We spent the next hour wandering around Namba looking for the theater. The area was huge. The first people I approached, an elderly couple along the street pointed us toward the relative area but had never heard of the building. At Den-Den town, we entered a 7-Eleven for more help. As before, the clerk could point us toward the area but had no recollection of a YES Namba either.
Here we wandered around a large area of the city featuring nothing but Pachinko buildings. NMB48 was owned by a Pachinko company, so we had to be close. But still, no sign of the place.
Fortunately, we found a random shop selling unofficial idol goods. Surely a fellow wota would know the secret location of the theater.
True enough, the young girl at the counter told us to head a street down and turn left while looking out for the NGK Building.
It was only there that we finally understood why no one had heard of such a place. The NMB48 theater was located in the basement of another building opposite the NGK Building. The only indication was a banner and single flight of stairs leading down to the theater. The hordes of wota outside of the theater that would have been a good landmark formed only later.
We dropped by the NMB48 merchandise shop, which was a one street and a corner away from the theater. I grabbed some Miyuki, Nana and Yamamoto Sayaka photos for safe keeping. Yan bought a pack of Yoshida Akari and Ogasawara Mayu, whom he had been keeping a lookout for the most. Swag was given to us in a special Valentine’s Day plastic bag. Yan commented that those could probably be sold for good money. Sure enough, there were people selling the plastic bags some time later. The madness.
Wilson and I dropped Yan off for his concert and went about our own business. We explored the new Takashima building nearby and walked the rest of the streets around Namba and Den-Den.
Tired, we decided to look for a donut shop to settle at for a snack. But we spent a good 20 more minutes walking around before finding one, back near the theater. You could find donut stores everywhere in Tokyo but here in Osaka, they were quite a rarity. No love for donuts Osaka?
We chilled for a while at the Cafe Andonand, which was just a fancy more expensive branch of Mister Donut, Japan’s largest donuts franchise. Later, we spent the remaining time browsing around the bookstore above the NMB48 theater. From inside, I could hear the familiar tune of Namida uri no Shoujo echoing from the basement.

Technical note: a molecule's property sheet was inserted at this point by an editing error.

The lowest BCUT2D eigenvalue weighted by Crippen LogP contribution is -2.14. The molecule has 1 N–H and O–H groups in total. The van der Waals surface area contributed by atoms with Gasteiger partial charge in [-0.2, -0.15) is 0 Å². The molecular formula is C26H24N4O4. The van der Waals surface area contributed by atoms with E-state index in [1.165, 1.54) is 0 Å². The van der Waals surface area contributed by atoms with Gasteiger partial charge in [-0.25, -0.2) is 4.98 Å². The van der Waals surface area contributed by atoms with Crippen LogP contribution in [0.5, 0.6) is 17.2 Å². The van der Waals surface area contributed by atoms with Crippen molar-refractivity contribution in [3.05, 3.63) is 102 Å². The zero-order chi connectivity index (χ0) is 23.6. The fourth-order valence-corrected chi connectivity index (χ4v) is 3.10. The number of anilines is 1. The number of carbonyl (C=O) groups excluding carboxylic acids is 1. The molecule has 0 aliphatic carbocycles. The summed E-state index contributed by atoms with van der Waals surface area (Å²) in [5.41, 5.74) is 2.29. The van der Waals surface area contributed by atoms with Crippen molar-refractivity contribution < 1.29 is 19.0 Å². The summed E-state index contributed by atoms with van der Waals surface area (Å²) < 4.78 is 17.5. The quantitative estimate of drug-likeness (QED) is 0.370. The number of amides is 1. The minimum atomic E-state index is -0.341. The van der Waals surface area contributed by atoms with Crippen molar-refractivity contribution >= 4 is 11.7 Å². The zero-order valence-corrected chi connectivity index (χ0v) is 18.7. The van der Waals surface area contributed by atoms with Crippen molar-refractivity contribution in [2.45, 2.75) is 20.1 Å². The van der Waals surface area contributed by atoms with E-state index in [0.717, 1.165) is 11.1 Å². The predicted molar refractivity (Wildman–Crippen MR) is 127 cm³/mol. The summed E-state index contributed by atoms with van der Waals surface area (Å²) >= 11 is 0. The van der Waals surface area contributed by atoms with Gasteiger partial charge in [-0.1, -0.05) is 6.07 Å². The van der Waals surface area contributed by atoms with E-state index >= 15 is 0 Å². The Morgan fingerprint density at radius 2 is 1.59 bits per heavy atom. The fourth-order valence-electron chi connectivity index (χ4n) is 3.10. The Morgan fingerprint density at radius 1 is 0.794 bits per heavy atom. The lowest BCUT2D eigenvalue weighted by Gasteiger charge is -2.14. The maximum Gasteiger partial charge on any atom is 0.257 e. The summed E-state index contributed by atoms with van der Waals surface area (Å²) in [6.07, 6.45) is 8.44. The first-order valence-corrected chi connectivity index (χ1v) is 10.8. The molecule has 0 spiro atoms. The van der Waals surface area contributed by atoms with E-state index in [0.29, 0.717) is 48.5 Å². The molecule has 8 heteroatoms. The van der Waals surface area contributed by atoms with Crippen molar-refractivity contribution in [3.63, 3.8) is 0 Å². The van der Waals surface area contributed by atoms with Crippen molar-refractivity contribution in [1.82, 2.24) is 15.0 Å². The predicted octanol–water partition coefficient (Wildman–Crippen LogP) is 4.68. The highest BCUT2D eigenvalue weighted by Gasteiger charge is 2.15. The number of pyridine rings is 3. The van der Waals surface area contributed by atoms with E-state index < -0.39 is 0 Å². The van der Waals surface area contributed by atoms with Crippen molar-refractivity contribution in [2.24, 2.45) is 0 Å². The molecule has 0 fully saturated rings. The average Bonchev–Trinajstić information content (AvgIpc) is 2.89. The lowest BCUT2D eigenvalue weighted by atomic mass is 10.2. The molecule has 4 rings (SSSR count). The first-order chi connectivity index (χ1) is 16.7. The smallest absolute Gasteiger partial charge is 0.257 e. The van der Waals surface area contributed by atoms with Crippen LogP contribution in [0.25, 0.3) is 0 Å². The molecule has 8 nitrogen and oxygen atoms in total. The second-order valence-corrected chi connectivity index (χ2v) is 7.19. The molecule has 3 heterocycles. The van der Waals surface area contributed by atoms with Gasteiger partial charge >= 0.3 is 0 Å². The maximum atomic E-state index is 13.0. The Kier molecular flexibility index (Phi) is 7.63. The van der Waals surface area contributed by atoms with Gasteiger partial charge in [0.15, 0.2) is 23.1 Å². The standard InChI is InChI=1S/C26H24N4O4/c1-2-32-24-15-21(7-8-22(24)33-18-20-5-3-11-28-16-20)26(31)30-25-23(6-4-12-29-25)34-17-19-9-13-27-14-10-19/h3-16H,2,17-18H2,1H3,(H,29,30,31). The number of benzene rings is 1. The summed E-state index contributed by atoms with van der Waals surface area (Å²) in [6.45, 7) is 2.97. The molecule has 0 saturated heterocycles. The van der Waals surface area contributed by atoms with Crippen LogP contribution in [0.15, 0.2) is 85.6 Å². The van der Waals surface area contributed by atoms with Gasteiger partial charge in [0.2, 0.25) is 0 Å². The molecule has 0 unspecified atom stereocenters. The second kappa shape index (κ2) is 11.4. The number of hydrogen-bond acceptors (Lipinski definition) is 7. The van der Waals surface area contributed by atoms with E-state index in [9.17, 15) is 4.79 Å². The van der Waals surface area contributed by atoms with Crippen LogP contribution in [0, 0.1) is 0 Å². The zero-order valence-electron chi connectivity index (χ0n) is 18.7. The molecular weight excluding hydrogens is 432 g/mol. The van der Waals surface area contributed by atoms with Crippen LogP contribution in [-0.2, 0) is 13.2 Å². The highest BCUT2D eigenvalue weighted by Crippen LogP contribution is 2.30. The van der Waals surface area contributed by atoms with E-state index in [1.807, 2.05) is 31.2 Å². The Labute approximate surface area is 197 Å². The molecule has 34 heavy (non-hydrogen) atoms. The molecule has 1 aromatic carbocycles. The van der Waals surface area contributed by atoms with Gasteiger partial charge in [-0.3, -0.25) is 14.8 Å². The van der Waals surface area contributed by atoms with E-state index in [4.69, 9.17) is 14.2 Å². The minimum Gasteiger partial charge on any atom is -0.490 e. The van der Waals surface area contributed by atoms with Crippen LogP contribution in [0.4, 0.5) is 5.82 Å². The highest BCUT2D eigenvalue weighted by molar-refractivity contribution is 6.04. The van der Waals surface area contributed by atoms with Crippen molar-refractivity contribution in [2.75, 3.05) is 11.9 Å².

People started coming out of the theater, so Wilson and I headed outside to catch Yan. But he only appeared after a long wait, from one of the side streets. He had rushed down to the NMB48 shop as soon as the show ended to grab a whole lot more photos.
We left the concentration of noisy Pachinko buildings and walked toward the neon filled streets of Dotonbori, Osaka’s principal tourist destination. Yan would spend the rest of the night trying to convince me how awesome Yamada Nana is. Oh the irony.
If you thought that the shops around Tokyo closed early, wait till you visit Osaka. At 8 PM, most of the shops around this night life area was already starting to close.
The must see touristy landmark for Dotonbori is the giant neon Glico man sign. We looked around the area but it initially eluded us due to some construction works going on beside. We looped around the other end to get to the bridge, the neon signs were beside the river it passed over.
With that achievement done, next was to get some grub. We had missed our first night’s plan to visit Tengu, Wilson and my favorite Izakaya place so I commented about how great it was if we could find one nearby. But we were in luck as it turns out Wilson had spotted a store on our way to the station this morning.
Apart from the many other people walking in the direction of the station, the shopping broadway was also home to lots of homeless sleeping outside the closed stores. The homeless here could afford fast food.
Along the street we found a Mister Donut and made a mental note of its location. We also spotted a foreigner trying to use his gaijin-ness to get laid.
Wilson and I introduced to Yan the budget goodness of Tengu, while he continued to rant excitedly about his evening’s experience. He’ll be putting up a detailed impression soon enough.
Sadly they had stopped serving the amazing Lemon Steak but at least the garlic version was still around. Two of that, a couple of incredible bacon pizzas, sukiyaki, salad and some curry fried rice set us back only $20 a person. That was the charm of Tengu.
We ended the day satisfied, some more so than others. Tomorrow, Kobe!Planning your holiday? We recommend visiting Agoda for a full list of hotels with early bird specials.